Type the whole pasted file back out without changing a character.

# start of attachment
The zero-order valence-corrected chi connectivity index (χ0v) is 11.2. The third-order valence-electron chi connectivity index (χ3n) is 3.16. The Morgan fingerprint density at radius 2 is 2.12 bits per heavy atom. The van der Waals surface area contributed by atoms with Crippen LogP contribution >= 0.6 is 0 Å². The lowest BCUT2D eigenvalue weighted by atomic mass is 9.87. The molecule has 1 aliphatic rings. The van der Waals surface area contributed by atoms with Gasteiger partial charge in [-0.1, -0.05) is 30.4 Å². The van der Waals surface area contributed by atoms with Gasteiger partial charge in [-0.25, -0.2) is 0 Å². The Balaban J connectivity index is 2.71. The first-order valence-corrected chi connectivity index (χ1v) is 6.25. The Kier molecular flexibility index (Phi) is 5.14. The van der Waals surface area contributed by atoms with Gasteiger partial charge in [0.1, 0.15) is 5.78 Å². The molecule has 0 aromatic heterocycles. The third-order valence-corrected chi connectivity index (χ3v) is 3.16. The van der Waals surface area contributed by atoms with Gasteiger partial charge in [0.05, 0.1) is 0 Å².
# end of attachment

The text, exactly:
The zero-order valence-corrected chi connectivity index (χ0v) is 11.2. The third-order valence-electron chi connectivity index (χ3n) is 3.16. The Morgan fingerprint density at radius 2 is 2.12 bits per heavy atom. The van der Waals surface area contributed by atoms with Crippen LogP contribution >= 0.6 is 0 Å². The lowest BCUT2D eigenvalue weighted by atomic mass is 9.87. The molecule has 1 aliphatic rings. The van der Waals surface area contributed by atoms with Gasteiger partial charge in [-0.1, -0.05) is 30.4 Å². The van der Waals surface area contributed by atoms with Gasteiger partial charge in [-0.25, -0.2) is 0 Å². The Balaban J connectivity index is 2.71. The first-order valence-corrected chi connectivity index (χ1v) is 6.25. The Kier molecular flexibility index (Phi) is 5.14. The van der Waals surface area contributed by atoms with Gasteiger partial charge in [0.1, 0.15) is 5.78 Å². The molecule has 0 aromatic heterocycles. The third-order valence-corrected chi connectivity index (χ3v) is 3.16. The van der Waals surface area contributed by atoms with Gasteiger partial charge in [0.05, 0.1) is 0 Å².